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Trump’s Removal of Protections for Old-Growth Trees Was Illegal, Judge Rules

A Trump appointee rolled back protections in six national forests two days before the administration’s term ended.

Old-growth forest land is pictured in Olympic National Park, Washington, on January 1, 1991.

Two days before he left office, a political appointee for President Donald Trump removed protections from old-growth trees in Oregon and Washington. On Thursday, U.S. Magistrate Judge Andrew Hallman ruled that decision was illegal.

Hallman vacated the U.S. Forest Service’s finding that the change would have no impact, and ordered the agency to carry out a full environmental impact statement of the proposal, as The Associated Press reported.

“It’s a shame that we needed a court to tell the Forest Service that they must follow the bedrock environmental laws that have been in place for decades,” Jamie Dawson of Greater Hells Canyon Council said in response to the ruling. “Completing a full public process and taking a hard look at the environmental impacts of their actions is the least they should be doing, especially when considering such an impactful decision.”

The last-minute Trump administration rollback targeted something called the Eastside Screens. These were put in place in the mid-1990s to protect the Pacific Northwest’s old-growth forests after decades of logging had put them at risk, Oregon Wild explained. They prohibited loggers from targeting any trees east of the cascades larger than 21 inches in diameter. The screens protected trees in six national forests in eastern Oregon and Washington, comprising more than seven million acres of public land.

While these trees only make up around 3% of trees in the region, they provide vital habitat for wildlife, and recent research indicates that they store 42% of the forests’ carbon, playing an important role in combating the climate crisis.

“The Forest Service rushed through a politically motivated rule change to log the most ecologically important trees left on our landscape,” Chris Krupp of WildEarth Guardians said in a statement. “Sadly, this is in line with their well-earned reputation for putting logging before the need to address the climate and biodiversity crises.”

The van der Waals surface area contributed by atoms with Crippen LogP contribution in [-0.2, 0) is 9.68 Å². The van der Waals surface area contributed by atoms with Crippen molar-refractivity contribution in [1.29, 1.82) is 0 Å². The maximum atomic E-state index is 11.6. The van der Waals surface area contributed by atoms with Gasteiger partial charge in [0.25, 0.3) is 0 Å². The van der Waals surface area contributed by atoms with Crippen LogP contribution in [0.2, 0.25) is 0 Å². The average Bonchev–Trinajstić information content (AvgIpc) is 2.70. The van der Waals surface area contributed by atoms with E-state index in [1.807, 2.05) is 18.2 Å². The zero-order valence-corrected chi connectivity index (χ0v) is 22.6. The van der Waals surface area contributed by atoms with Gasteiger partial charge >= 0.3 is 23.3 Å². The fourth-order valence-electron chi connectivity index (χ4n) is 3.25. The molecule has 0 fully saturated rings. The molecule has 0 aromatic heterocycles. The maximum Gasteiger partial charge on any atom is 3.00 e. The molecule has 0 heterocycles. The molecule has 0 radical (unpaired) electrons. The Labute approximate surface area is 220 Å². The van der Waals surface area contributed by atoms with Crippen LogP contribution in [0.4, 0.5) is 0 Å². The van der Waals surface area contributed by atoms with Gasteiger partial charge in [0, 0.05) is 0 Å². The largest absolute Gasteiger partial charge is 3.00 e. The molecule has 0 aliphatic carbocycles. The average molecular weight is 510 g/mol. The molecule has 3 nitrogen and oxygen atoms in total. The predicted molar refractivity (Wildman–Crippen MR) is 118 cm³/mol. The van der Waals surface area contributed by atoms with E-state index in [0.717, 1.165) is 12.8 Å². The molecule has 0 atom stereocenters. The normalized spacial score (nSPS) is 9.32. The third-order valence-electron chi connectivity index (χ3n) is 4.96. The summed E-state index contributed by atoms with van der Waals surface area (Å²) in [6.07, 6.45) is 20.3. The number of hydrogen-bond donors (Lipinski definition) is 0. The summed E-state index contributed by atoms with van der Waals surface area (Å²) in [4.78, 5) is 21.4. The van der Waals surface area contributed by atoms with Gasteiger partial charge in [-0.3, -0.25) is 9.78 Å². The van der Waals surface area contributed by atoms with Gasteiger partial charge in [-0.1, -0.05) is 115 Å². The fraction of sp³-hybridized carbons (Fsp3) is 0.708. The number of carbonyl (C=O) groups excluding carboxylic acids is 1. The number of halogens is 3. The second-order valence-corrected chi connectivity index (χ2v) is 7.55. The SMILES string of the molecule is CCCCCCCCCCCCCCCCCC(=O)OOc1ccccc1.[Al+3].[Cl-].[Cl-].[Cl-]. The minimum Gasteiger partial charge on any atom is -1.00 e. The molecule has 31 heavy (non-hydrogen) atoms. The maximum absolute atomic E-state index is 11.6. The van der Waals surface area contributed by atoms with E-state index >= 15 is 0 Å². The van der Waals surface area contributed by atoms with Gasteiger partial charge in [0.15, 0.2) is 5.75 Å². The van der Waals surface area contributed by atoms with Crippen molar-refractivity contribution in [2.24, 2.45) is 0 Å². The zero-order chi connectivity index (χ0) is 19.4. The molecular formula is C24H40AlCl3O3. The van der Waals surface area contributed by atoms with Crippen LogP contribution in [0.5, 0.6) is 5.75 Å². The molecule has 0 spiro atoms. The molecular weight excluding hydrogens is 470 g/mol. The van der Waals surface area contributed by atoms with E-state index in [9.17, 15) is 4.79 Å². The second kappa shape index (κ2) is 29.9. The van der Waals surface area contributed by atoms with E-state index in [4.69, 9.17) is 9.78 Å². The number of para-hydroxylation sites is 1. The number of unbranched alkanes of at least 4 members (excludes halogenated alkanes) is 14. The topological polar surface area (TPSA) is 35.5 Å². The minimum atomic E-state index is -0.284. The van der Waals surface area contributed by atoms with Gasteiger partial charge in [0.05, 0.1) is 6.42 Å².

WildEarth Guardians and Greater Hells Canyon Council were two of the groups that sued to reverse the rollback on June 14, 2022, along with Oregon Wild, Central Oregon LandWatch, Great Old Broads for Wilderness, and the Sierra Club. The groups also had the support of the Nez Pierce Tribe.

In changing the rule, the Trump administration argued that it was protecting the forests from wildfires.

“We’re looking to create landscapes that withstand and recover more quickly from wildfire, drought, and other disturbances,” Ochoco National Forest supervisor Shane Jeffries told Oregon Public Broadcasting at the time, according to AP. “We’re not looking to take every grand fir and white fir out of the forests.”

However, in the years since the rule change, the Forest Service has proposed logging larger trees on thousands of acres of Oregon forest, including previously untouched forests in Hells Canyon National Recreation Area.

“Individually and collectively, these projects will damage wildlife habitat, contribute to climate change, deplete important carbon stores, and harm other environmental, social, and cultural values at a time when we simply can’t afford to move in the wrong direction,” Oregon Wild wrote.

In their lawsuit, the groups said that the last-minute rule change violated the National Environmental Protection Act, National Forest Management Act, and the Endangered Species Act by failing to take into account its impacts and not allowing the public enough time to comment.

The judge agreed.

“The highly uncertain effects of this project, when considered in light of its massive scope and setting, raise substantial questions about whether this project will have a significant effect on the environment,” Hallman wrote, as AP reported.

The green groups behind the suit are pleased with the ruling, but also think the Biden administration could do more to protect forests, in line with an Earth Day Executive Order to take stock of the nation’s remaining old-growth forests and develop a plan to protect them from wildfires and other threats.

“We call on the Biden administration to stop defending this illegal Trump rule change,” Rob Klavins of Oregon Wild said in a statement.

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